Tony Douglas’s resignation as chief executive of the Central Office
of Information caused a stir, and not just because it left surprised
new-business directors muttering about the time they’d wasted schmoozing
His return to the agency world is not that big a surprise - Douglas was
previously linked to Grey and the glamour of Lambeth had begun to
Clearly he missed agency life. It was more the choice of agency that
It’s been a long time since FCB, the largest agency in the US, was
number one in London. As far back as 1982 the agency learnt from the
front page of Campaign that it was losing its flagship British Airways
account to Saatchi & Saatchi.
Since then, successive FCB London bosses have managed its slow decline
to 26th position. But to be honest, they have all had to function with
the advertising equivalent of one arm tied behind their backs.
Unquestionably, the unsuccessful European alliance with Publicis held
FCB back. It was never clear to the outside world how it worked (it
wasn’t that clear to many within the two agencies, either).
Now Douglas must build on the first tentative steps taken through FCB’s
acquisition of the Wilkens network, and set about building a proper
European network two decades after most of its contemporaries.
Douglas likes a challenge - most famously, working with his erstwhile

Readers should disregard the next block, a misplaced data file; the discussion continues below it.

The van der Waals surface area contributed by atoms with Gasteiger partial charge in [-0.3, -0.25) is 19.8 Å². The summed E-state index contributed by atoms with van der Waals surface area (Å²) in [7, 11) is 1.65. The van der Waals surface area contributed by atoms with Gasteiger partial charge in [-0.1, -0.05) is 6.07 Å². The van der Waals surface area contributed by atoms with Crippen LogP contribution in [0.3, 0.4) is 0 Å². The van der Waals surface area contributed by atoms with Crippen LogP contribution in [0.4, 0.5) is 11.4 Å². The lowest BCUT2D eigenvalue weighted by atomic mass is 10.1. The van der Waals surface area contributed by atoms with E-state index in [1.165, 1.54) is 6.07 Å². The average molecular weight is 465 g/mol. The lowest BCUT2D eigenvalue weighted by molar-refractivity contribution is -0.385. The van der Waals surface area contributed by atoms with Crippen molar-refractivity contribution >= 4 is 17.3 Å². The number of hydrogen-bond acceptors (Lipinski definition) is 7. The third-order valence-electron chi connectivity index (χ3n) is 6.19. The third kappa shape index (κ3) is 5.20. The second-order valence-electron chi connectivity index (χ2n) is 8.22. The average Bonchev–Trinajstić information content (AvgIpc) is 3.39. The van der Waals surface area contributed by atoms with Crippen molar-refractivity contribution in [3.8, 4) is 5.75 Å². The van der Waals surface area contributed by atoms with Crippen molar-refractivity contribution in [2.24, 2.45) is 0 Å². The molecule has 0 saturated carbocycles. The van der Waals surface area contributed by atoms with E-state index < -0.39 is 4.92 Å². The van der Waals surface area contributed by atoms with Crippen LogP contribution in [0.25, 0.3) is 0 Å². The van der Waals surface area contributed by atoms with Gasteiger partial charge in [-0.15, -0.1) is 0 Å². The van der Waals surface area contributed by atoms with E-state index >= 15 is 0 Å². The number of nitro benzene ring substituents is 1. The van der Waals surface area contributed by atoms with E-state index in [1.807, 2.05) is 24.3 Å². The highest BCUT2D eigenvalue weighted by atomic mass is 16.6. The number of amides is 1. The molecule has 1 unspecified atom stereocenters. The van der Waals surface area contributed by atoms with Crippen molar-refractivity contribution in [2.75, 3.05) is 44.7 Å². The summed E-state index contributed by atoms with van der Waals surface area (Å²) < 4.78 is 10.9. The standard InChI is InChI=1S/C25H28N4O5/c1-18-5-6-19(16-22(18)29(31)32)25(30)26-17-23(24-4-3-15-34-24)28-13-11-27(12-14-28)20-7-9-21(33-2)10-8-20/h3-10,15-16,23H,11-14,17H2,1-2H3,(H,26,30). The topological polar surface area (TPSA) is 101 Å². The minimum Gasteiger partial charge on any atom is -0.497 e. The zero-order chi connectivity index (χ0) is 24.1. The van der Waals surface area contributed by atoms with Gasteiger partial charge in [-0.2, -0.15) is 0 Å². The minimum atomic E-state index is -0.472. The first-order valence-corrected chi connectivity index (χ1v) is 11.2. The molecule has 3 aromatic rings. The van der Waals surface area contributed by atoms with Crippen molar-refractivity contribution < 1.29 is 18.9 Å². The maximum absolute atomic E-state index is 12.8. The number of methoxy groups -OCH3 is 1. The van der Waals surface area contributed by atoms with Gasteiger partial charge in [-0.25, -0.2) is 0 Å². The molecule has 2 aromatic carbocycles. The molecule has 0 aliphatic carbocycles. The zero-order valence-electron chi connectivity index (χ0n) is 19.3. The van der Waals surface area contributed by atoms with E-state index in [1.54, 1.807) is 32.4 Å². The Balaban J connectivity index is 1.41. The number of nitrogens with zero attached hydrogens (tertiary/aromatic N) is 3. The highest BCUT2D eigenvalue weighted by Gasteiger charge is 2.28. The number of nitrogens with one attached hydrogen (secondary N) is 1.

partner, Graham Hinton, to build a formidable agency out of the
potentially disastrous merger of D’Arcy MacManus and Masius and Benton &
Then, two years ago, he took on the challenge of the COI post ahead of
what he knew would be a time of dramatic ’restructuring’. While the last
Government eased back on advertising ahead of the election, Douglas
reviewed his creative and media agency rosters. He made it clear he was
looking for greater integrated capabilities among those on the new
creative roster. In so doing he proved to be, along with his head of
advertising, Peter Buchanan, one of the more influential clients of
His new job will provide a similarly daunting challenge. As with his
last, its success lies not entirely in his own hands. This time he
relies not on a new government, but the genuine commitment of his
Chicago parent to provide him with an acquisitions war chest. FCB can’t
afford to get it wrong again.
The demise of Yardley can’t just be blamed on its advertising. But it
can be blamed on marketing in the wider sense of the word. What it
proves is that you can never rest on your laurels.
Yardley in the late 60s wasn’t quite the ubiquitous fashion brand that -
say - Nike is today, but it was hot, via Twiggy, in the way Nike is
through Michael Jordan. Although it continued to be successful, it never
regained its cachet. The desperate Linda Evangelista campaign was too
little, too late.
As Nike - and to some extent Levi’s - have discovered, it is difficult
to be both fashionable and ubiquitous. The surest thing about being
fashionable today is that tomorrow fashion will move on.